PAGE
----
Deaf-Blind Education

Deafblind Glossary

Calendar Systems

Calendar systems provide a structured way in which to refer to events in a child's day. Sometimes called "Anticipation Boxes" or "Object Calendars", a series of meaningful symbols are arranged in sequential order to let the child know what will happen next. Calendars also provide a way to make clear the beginning, middle, and end of an activity, as well as time concepts, such as before, after, later, and now.

https://www.tsbvi.edu/early-childhood/3236-object-calendar

Concept Development

Concept development refers to the basic understanding that is necessary to make sense of one's world. This includes ideas about the self and others, objects, and the environment. This foundational understanding is crucial to communication, travel, and independence. While typical children usually develop an understanding of basic concepts through incidental learning, children with a combined vision and hearing loss must often be taught these same concepts through repeated exposure in an intentional manner.

https://www.tsbvi.edu/preschool/1117-early-concept-development

Deafblindness

Federal Definition: Deaf-blindness means concomitant hearing and visual impairments, the combination of which causes such severe communication and other developmental and educational needs that they cannot be accommodated in special education programs solely for children with deafness or children with blindness. 34 CFR 300.8 (c) (2)

For infants and toddlers receiving Part C early intervention services: Concomitant hearing and vision impairments or delays, the combination of which causes such severe communication and other developmental and intervention needs that specialized early intervention services are needed. 

Functional Hearing

Functional Hearing refers to the way in which an individual uses whatever hearing he or she has.

Informal Functional Hearing Evaluation (PDF)

Functional Vision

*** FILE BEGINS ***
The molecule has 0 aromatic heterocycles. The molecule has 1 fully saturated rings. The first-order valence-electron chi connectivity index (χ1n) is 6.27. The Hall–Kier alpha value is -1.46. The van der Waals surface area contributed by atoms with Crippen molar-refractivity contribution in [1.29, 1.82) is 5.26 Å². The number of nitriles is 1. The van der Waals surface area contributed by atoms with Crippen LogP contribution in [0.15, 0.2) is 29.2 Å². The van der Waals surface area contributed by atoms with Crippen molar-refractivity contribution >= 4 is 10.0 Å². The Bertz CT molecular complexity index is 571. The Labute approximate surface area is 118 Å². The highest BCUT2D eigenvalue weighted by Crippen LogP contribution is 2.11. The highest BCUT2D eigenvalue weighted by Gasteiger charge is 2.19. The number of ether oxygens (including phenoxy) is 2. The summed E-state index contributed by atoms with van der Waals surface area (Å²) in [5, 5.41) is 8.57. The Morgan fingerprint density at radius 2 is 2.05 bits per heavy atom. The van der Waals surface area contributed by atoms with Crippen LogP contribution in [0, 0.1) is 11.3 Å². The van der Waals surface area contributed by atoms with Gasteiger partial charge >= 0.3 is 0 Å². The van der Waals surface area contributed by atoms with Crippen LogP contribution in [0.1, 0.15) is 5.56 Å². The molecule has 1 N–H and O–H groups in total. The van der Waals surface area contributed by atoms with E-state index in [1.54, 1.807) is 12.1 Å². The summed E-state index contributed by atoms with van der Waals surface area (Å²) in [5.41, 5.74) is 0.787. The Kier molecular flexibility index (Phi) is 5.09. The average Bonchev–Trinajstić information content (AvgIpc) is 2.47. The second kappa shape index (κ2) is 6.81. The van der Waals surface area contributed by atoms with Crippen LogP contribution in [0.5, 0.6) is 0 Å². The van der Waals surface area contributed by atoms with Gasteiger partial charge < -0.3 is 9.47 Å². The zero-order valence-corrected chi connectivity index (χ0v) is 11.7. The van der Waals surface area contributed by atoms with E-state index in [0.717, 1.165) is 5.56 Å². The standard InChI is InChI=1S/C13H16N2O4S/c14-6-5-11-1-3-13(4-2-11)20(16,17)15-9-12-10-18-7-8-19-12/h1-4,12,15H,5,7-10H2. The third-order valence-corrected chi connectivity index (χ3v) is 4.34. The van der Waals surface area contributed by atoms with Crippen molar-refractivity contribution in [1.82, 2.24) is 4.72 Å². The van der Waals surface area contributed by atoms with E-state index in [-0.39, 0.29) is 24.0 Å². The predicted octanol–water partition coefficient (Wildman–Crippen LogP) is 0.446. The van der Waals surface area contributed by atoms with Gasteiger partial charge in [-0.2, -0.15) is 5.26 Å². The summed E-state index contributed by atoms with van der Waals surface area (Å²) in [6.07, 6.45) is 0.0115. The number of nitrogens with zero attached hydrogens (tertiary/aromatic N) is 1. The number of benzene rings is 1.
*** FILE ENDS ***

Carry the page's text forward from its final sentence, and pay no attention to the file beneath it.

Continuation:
Functional Vision refers to the way in which an individual uses whatever vision he or she has. 

Mutual Tactile Attention

Mutual tactile attention involves joint attention and sharing an activity or object through non-controlling mutual touch.

Mutual Tactile Attention (PDF)

Object Communication

Objects are used to represent activities, places, and people.  Examples of these objects include:  textures (i.e, piece of carpet, blanket, wood, plastic), miniatures, pieces of the real object, and objects that are exactly the same as those being used.  The student uses these objects for getting information about the activities, people, and places around him, making choices, and/or telling others his message.

https://www.perkinselearning.org/videos/webcast/tangible-symbols

Prelinguistic Milieu Teaching

Prelinguistic communication may be unintentional or intentional. In PMT, an instructor working one-on-one with a child uses a combination of strategies to encourage and teach him or her to use gestures and vocalizations to communicate.  Initial behaviors are shaped and encouraged to create more communication and more standard communication.

Teaching PMT (PDF)

Pro-Tactile

ProTactile is a socio-cultural philosophy with its own sets of philosophy, attitude, culture, and language. ProTactile (PT) is about supporting access to the world that surrounds a DeafBlind person through touch.  “Pro-tactile” really means that we value touch for purposes of communication.  PTASL is rooted in touch and practiced on the body.

Tactile signing

Communication method based on a standard manual sign system in which the receiver’s hand(s) is placed lightly upon the hand(s) of the signer to perceive the signs.  Tactile ASL is a visually-based language that is practiced through touch in the air.

 

Deafblind Information and Education (Coming soon)